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The Coster-girl

The Coster-girl.jpg The Groundsel ManThumbnailsThe Coster Boy and Girl Tossing the piemanThe Groundsel ManThumbnailsThe Coster Boy and Girl Tossing the pieman

The Coster-girl
The life of the coster-girls is as severe as that of the boys. Between four and five in the morning they have to leave home for the markets, and sell in the streets until about nine. Those that have more kindly parents, return then to breakfast, but many are obliged to earn the morning’s meal for themselves. After breakfast, they generally remain in the streets until about ten o’clock at night; many having nothing during all that time but one meal of bread and butter and coffee, to enable them to support the fatigue of walking from street to street with the heavy basket on their heads. In the course of a day, some girls eat as much as a pound of bread, and very seldom get any meat, unless it be on a Sunday.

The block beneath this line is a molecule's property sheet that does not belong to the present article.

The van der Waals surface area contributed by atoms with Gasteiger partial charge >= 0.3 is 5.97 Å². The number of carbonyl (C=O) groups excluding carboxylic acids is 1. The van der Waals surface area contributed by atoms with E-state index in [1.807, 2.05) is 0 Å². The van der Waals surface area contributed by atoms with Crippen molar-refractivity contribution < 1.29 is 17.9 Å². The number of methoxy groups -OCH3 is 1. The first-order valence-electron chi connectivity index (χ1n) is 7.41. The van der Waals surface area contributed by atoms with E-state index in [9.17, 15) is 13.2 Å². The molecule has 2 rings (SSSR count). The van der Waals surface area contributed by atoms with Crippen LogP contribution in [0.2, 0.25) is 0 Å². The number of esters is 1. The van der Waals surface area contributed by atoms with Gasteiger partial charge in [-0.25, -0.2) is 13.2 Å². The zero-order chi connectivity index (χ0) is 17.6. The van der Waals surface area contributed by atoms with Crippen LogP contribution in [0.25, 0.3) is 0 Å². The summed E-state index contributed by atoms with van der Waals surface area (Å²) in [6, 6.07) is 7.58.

London Labour and the London Poor by Henry Mayhew - Published 1851 - Available from books.google.com
London, Street Seller